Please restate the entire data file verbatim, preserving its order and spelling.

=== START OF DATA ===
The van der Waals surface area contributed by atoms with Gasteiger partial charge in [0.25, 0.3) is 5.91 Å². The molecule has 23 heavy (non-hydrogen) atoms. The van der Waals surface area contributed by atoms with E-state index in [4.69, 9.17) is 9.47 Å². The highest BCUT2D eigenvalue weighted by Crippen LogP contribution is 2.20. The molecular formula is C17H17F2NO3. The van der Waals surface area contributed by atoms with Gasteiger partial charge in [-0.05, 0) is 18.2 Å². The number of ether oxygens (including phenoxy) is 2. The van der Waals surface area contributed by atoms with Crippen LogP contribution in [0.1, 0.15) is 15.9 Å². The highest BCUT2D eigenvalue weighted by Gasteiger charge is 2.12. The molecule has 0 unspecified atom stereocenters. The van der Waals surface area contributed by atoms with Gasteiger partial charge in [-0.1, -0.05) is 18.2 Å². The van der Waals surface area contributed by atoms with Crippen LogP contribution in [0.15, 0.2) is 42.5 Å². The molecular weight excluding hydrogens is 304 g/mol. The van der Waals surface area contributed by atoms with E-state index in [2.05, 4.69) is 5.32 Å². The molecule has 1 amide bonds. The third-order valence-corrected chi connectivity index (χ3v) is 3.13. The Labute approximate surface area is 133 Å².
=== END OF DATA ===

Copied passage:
The van der Waals surface area contributed by atoms with Gasteiger partial charge in [0.25, 0.3) is 5.91 Å². The molecule has 23 heavy (non-hydrogen) atoms. The van der Waals surface area contributed by atoms with E-state index in [4.69, 9.17) is 9.47 Å². The highest BCUT2D eigenvalue weighted by Crippen LogP contribution is 2.20. The molecular formula is C17H17F2NO3. The van der Waals surface area contributed by atoms with Gasteiger partial charge in [-0.05, 0) is 18.2 Å². The number of ether oxygens (including phenoxy) is 2. The van der Waals surface area contributed by atoms with Crippen LogP contribution in [0.1, 0.15) is 15.9 Å². The highest BCUT2D eigenvalue weighted by Gasteiger charge is 2.12. The molecule has 0 unspecified atom stereocenters. The van der Waals surface area contributed by atoms with Gasteiger partial charge in [-0.1, -0.05) is 18.2 Å². The van der Waals surface area contributed by atoms with Crippen LogP contribution in [0.15, 0.2) is 42.5 Å². The molecular weight excluding hydrogens is 304 g/mol. The van der Waals surface area contributed by atoms with E-state index in [2.05, 4.69) is 5.32 Å². The molecule has 1 amide bonds. The third-order valence-corrected chi connectivity index (χ3v) is 3.13. The Labute approximate surface area is 133 Å².